AWS for Industries

How Financial Services Institutions Measure Business Value from Digital Initiatives by Using Net Technology Investment Value

Oliver Wyman AWSFinancial services institutions (FSIs) have increasingly defined and differentiated themselves not just by the products and services they provide to customers, but by the technology that underpins their establishments. The unexpected shift in global market conditions resulting from the COVID-19 pandemic has accelerated the need for successful digital transformation initiatives that deliver concrete positive business outcomes. Business leaders are now confronted with the question: “What is the holistic value I get out of my technology spend?” The answer highlights where technology investments deliver the best value, in terms of key business outcomes such as improved productivity. One thing is certain: Where technology was once difficult to justify, it is now essential for survival.

Technology innovations—such as how digital-first banks can support changing customer needs including mobile-first banking, contactless payments, remote Know Your Customer (KYC), and account validation—have enabled business growth and improved customer experiences despite challenges. Running on the cloud has enabled FSIs to stay agile and maintain employee productivity by enabling a modern, remote workforce.

This new focus requires a reprioritization of business goals along with capital and resource reallocation in order to:

  1. Find the right balance between the long-term investment roadmap, to modernize legacy infrastructure, and short-term pressures around profitability, market capitalization, and investment capacity.
  2. Create opportunities to innovate rapidly and support business and technology teams to bring impactful features to market, and to keep pace with both incumbent and new industry competitors.

In addition, there has often been a disconnect between expectations and results when it comes to the implementation of enterprise technology projects. Success in one area, such as enhanced customer experience, may be accompanied by a lack of discernible progress in another, such as the continuation of silos and fragmented data sharing.

Although the industry has spent over $1 trillion on technology investments over the last four years, there’s often no solid correlation tying such initiatives to significant bottom-line and enterprise growth. This can lead to frustration and disappointment by C-suite executives vested in seeing quantifiable, systemic change from such tech-transformation projects, and a wariness of supporting similar, future projects. Deriving the most value from technology investments will play an essential role for businesses if they want to maintain a competitive edge.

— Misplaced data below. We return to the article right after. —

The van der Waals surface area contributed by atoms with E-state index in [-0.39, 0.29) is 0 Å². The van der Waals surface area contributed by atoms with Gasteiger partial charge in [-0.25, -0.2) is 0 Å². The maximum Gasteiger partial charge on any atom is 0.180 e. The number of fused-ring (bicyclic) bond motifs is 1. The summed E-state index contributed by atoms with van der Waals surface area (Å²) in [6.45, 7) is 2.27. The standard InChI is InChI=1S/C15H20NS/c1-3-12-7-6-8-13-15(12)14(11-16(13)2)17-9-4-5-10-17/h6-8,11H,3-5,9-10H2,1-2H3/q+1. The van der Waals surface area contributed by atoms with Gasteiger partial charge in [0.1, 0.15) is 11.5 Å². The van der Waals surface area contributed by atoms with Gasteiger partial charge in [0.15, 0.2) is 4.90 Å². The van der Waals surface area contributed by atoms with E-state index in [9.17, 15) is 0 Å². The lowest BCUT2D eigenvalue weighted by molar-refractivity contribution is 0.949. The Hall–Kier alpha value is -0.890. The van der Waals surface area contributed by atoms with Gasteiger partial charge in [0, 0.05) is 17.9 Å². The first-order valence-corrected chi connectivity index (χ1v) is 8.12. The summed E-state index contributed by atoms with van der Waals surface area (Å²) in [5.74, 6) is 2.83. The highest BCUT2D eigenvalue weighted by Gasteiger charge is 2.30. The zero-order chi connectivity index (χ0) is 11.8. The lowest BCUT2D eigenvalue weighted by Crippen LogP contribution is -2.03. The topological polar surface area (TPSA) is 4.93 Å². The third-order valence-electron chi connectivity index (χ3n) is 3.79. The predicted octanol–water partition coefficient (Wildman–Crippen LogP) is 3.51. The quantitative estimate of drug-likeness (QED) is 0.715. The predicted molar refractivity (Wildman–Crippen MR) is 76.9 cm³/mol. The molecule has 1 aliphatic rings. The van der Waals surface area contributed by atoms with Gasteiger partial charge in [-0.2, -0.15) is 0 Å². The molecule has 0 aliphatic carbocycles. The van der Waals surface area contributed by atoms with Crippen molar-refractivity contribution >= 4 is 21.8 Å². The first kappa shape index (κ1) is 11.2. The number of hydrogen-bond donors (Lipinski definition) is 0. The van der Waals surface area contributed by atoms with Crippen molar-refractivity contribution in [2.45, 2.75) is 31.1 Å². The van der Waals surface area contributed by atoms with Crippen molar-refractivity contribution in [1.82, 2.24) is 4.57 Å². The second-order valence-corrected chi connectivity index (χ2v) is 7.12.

Net Technology Investment Value

AWS and Oliver Wyman, an AWS Partner, have combined their joint expertise to develop a robust methodology that FSIs can use to define, evaluate, prioritize, and communicate their technology investments to their respective CEOs and executive leadership teams: Net Technology Investment Value (NTIV).

The NTIV methodology is a comprehensive approach for measuring the business value of technology investments, factoring in profitability, productivity, operational efficiency gains, and customer value. It generates an assessment of both a company’s current technology and proposed digital changes to support their adaptation and growth in an evolving industry— while remaining keenly focused on return on investment (ROI).

NTIV focuses and unlocks value from two areas:

  • Invest Score: Has management sufficiently invested in business-impacting technology, or is most of the technology budget locked to preserve legacy systems that cannot operate in a modern-day, remote world? The Invest Score focuses on the addressable technology budgets that can be invested into business-driven technology and digitalization projects, and it purposely excludes “lock-in investments,” such as regulatory-related costs.
  • Impact Score: How far is the business in terms of its technology maturity, and has management translated investments into measurable value for its stakeholders? The Impact Score focuses on suitable KPIs to determine the digital maturity and value add of technology-related investments for an organization.

The Invest and Impact Scores combine a business-focused assessment that maps and continually traces technology investments with their impact. This helps executives and portfolio managers to develop a business case, map it to cloud economics, and prioritize future technology investments.

NTIV offers a refreshed approach to investment strategy for technology that provides CEOs and executive leadership teams with the transparency they need to make more informed decisions, while simultaneously delivering and communicating the value of those technology investments for all stakeholders.

Why a Methodology Is Needed?

The pandemic led FSIs to make digital changes that were imperative for the sake of survival. Even with all of the disruptive change in the market, FSIs still only allocate 30% of their tech budget for growth. The NTIV methodology quantifies the value of investments, so businesses can continue to retain and grow users.